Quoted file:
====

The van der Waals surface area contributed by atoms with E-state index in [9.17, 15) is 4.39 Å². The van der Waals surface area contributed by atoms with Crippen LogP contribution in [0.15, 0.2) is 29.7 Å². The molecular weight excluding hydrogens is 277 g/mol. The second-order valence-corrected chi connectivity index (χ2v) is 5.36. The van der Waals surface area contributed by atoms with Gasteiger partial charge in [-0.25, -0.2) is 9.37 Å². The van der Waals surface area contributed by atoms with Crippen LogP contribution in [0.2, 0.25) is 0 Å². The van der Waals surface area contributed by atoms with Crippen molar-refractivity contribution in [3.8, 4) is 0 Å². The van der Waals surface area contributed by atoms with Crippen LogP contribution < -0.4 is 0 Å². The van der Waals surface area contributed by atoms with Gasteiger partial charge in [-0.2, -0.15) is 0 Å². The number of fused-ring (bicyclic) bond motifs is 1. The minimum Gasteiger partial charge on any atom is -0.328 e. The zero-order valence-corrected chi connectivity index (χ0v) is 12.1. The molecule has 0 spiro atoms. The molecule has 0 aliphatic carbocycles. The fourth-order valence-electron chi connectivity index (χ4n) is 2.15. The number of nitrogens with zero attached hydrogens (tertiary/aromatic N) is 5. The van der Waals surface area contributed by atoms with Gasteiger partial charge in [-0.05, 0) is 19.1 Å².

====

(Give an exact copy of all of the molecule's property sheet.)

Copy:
The van der Waals surface area contributed by atoms with E-state index in [9.17, 15) is 4.39 Å². The van der Waals surface area contributed by atoms with Crippen LogP contribution in [0.15, 0.2) is 29.7 Å². The molecular weight excluding hydrogens is 277 g/mol. The second-order valence-corrected chi connectivity index (χ2v) is 5.36. The van der Waals surface area contributed by atoms with Gasteiger partial charge in [-0.25, -0.2) is 9.37 Å². The van der Waals surface area contributed by atoms with Crippen LogP contribution in [0.2, 0.25) is 0 Å². The van der Waals surface area contributed by atoms with Crippen molar-refractivity contribution in [3.8, 4) is 0 Å². The van der Waals surface area contributed by atoms with Crippen LogP contribution < -0.4 is 0 Å². The van der Waals surface area contributed by atoms with Gasteiger partial charge in [-0.2, -0.15) is 0 Å². The number of fused-ring (bicyclic) bond motifs is 1. The minimum Gasteiger partial charge on any atom is -0.328 e. The zero-order valence-corrected chi connectivity index (χ0v) is 12.1. The molecule has 0 spiro atoms. The molecule has 0 aliphatic carbocycles. The fourth-order valence-electron chi connectivity index (χ4n) is 2.15. The number of nitrogens with zero attached hydrogens (tertiary/aromatic N) is 5. The van der Waals surface area contributed by atoms with Gasteiger partial charge in [-0.05, 0) is 19.1 Å².